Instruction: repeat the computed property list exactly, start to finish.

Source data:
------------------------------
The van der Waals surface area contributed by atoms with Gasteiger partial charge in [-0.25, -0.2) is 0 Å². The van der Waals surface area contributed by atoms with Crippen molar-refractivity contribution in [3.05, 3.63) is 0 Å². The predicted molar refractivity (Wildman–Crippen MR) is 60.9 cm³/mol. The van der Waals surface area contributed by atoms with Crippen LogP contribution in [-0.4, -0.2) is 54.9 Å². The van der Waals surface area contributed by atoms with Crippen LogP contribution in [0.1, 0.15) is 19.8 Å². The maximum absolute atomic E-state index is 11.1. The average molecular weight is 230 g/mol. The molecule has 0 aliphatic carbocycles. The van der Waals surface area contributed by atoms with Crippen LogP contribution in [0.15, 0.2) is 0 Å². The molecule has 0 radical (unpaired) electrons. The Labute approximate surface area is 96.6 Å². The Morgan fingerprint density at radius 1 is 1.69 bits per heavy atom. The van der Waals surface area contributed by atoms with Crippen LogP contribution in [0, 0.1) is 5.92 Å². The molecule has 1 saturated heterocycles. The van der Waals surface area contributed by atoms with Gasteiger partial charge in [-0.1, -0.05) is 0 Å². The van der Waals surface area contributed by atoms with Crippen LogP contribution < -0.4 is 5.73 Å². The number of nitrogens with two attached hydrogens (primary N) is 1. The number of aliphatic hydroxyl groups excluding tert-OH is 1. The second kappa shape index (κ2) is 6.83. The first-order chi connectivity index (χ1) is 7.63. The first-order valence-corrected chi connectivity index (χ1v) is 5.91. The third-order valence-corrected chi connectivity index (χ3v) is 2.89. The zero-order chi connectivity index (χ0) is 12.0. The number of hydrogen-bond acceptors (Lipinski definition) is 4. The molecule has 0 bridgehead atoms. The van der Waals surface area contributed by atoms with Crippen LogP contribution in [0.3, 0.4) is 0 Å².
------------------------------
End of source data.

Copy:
The van der Waals surface area contributed by atoms with Gasteiger partial charge in [-0.25, -0.2) is 0 Å². The van der Waals surface area contributed by atoms with Crippen molar-refractivity contribution in [3.05, 3.63) is 0 Å². The predicted molar refractivity (Wildman–Crippen MR) is 60.9 cm³/mol. The van der Waals surface area contributed by atoms with Crippen LogP contribution in [-0.4, -0.2) is 54.9 Å². The van der Waals surface area contributed by atoms with Crippen LogP contribution in [0.1, 0.15) is 19.8 Å². The maximum absolute atomic E-state index is 11.1. The average molecular weight is 230 g/mol. The molecule has 0 aliphatic carbocycles. The van der Waals surface area contributed by atoms with Crippen LogP contribution in [0.15, 0.2) is 0 Å². The molecule has 0 radical (unpaired) electrons. The Labute approximate surface area is 96.6 Å². The Morgan fingerprint density at radius 1 is 1.69 bits per heavy atom. The van der Waals surface area contributed by atoms with Crippen LogP contribution in [0, 0.1) is 5.92 Å². The molecule has 1 saturated heterocycles. The van der Waals surface area contributed by atoms with Gasteiger partial charge in [-0.1, -0.05) is 0 Å². The van der Waals surface area contributed by atoms with Crippen LogP contribution < -0.4 is 5.73 Å². The number of nitrogens with two attached hydrogens (primary N) is 1. The number of aliphatic hydroxyl groups excluding tert-OH is 1. The second kappa shape index (κ2) is 6.83. The first-order chi connectivity index (χ1) is 7.63. The first-order valence-corrected chi connectivity index (χ1v) is 5.91. The third-order valence-corrected chi connectivity index (χ3v) is 2.89. The zero-order chi connectivity index (χ0) is 12.0. The number of hydrogen-bond acceptors (Lipinski definition) is 4. The molecule has 0 bridgehead atoms. The van der Waals surface area contributed by atoms with Crippen LogP contribution in [0.3, 0.4) is 0 Å².